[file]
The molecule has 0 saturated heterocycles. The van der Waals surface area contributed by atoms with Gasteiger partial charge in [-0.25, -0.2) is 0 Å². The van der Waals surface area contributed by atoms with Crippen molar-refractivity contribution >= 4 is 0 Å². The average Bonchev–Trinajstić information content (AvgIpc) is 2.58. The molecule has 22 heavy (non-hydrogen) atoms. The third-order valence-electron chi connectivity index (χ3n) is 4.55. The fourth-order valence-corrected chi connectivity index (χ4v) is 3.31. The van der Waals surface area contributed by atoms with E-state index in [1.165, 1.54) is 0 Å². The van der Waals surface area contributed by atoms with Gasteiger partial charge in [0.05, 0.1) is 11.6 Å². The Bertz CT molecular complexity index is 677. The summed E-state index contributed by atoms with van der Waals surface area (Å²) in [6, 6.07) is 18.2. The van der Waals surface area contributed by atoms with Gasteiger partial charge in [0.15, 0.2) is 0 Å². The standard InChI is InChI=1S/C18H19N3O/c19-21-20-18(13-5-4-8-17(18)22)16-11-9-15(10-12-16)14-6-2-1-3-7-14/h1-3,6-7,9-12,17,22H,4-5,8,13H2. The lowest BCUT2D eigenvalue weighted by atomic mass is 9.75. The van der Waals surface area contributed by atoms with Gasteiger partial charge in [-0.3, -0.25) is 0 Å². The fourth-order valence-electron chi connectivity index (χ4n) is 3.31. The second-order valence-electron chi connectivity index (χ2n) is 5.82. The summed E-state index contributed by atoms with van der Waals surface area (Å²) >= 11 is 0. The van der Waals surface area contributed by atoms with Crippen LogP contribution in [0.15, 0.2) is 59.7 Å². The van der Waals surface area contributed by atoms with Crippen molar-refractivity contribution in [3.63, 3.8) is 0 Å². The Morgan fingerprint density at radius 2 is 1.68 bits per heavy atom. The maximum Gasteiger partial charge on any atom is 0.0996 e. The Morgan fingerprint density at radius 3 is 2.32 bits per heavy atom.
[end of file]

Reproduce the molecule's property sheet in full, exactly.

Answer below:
The molecule has 0 saturated heterocycles. The van der Waals surface area contributed by atoms with Gasteiger partial charge in [-0.25, -0.2) is 0 Å². The van der Waals surface area contributed by atoms with Crippen molar-refractivity contribution >= 4 is 0 Å². The average Bonchev–Trinajstić information content (AvgIpc) is 2.58. The molecule has 22 heavy (non-hydrogen) atoms. The third-order valence-electron chi connectivity index (χ3n) is 4.55. The fourth-order valence-corrected chi connectivity index (χ4v) is 3.31. The van der Waals surface area contributed by atoms with E-state index in [1.165, 1.54) is 0 Å². The van der Waals surface area contributed by atoms with Gasteiger partial charge in [0.05, 0.1) is 11.6 Å². The Bertz CT molecular complexity index is 677. The summed E-state index contributed by atoms with van der Waals surface area (Å²) in [6, 6.07) is 18.2. The van der Waals surface area contributed by atoms with Gasteiger partial charge in [0.15, 0.2) is 0 Å². The standard InChI is InChI=1S/C18H19N3O/c19-21-20-18(13-5-4-8-17(18)22)16-11-9-15(10-12-16)14-6-2-1-3-7-14/h1-3,6-7,9-12,17,22H,4-5,8,13H2. The lowest BCUT2D eigenvalue weighted by atomic mass is 9.75. The van der Waals surface area contributed by atoms with Gasteiger partial charge in [-0.3, -0.25) is 0 Å². The fourth-order valence-electron chi connectivity index (χ4n) is 3.31. The second-order valence-electron chi connectivity index (χ2n) is 5.82. The summed E-state index contributed by atoms with van der Waals surface area (Å²) >= 11 is 0. The van der Waals surface area contributed by atoms with Crippen LogP contribution in [0.15, 0.2) is 59.7 Å². The van der Waals surface area contributed by atoms with Crippen molar-refractivity contribution in [3.63, 3.8) is 0 Å². The Morgan fingerprint density at radius 2 is 1.68 bits per heavy atom. The maximum Gasteiger partial charge on any atom is 0.0996 e. The Morgan fingerprint density at radius 3 is 2.32 bits per heavy atom.